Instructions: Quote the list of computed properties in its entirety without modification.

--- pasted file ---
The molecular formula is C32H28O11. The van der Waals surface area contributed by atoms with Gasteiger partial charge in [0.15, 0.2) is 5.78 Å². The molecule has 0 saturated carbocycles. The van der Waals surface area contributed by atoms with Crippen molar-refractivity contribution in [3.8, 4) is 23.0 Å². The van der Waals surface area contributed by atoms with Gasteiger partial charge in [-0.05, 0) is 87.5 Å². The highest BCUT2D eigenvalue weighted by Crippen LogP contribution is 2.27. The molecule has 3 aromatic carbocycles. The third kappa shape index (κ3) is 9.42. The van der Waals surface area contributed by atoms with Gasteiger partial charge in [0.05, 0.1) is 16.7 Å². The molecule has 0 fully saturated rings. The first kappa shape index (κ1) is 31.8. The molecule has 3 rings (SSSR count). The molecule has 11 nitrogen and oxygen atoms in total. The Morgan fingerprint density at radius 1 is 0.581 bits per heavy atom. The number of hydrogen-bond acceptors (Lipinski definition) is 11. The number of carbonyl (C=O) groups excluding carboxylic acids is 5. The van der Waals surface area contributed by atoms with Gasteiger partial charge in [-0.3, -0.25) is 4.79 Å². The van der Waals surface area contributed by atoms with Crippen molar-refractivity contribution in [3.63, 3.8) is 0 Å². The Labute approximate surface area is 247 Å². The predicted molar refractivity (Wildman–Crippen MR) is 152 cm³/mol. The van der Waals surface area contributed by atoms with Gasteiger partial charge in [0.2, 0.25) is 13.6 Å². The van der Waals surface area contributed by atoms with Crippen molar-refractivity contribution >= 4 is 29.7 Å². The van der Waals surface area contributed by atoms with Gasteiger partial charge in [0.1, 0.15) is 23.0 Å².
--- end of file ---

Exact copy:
The molecular formula is C32H28O11. The van der Waals surface area contributed by atoms with Gasteiger partial charge in [0.15, 0.2) is 5.78 Å². The molecule has 0 saturated carbocycles. The van der Waals surface area contributed by atoms with Crippen molar-refractivity contribution in [3.8, 4) is 23.0 Å². The van der Waals surface area contributed by atoms with Gasteiger partial charge in [-0.05, 0) is 87.5 Å². The highest BCUT2D eigenvalue weighted by Crippen LogP contribution is 2.27. The molecule has 3 aromatic carbocycles. The third kappa shape index (κ3) is 9.42. The van der Waals surface area contributed by atoms with Gasteiger partial charge in [0.05, 0.1) is 16.7 Å². The molecule has 0 fully saturated rings. The first kappa shape index (κ1) is 31.8. The molecule has 3 rings (SSSR count). The molecule has 11 nitrogen and oxygen atoms in total. The Morgan fingerprint density at radius 1 is 0.581 bits per heavy atom. The number of hydrogen-bond acceptors (Lipinski definition) is 11. The number of carbonyl (C=O) groups excluding carboxylic acids is 5. The van der Waals surface area contributed by atoms with Gasteiger partial charge in [-0.3, -0.25) is 4.79 Å². The van der Waals surface area contributed by atoms with Crippen molar-refractivity contribution in [3.63, 3.8) is 0 Å². The Labute approximate surface area is 247 Å². The predicted molar refractivity (Wildman–Crippen MR) is 152 cm³/mol. The van der Waals surface area contributed by atoms with Gasteiger partial charge in [0.2, 0.25) is 13.6 Å². The van der Waals surface area contributed by atoms with Crippen molar-refractivity contribution >= 4 is 29.7 Å². The van der Waals surface area contributed by atoms with Gasteiger partial charge in [0.1, 0.15) is 23.0 Å².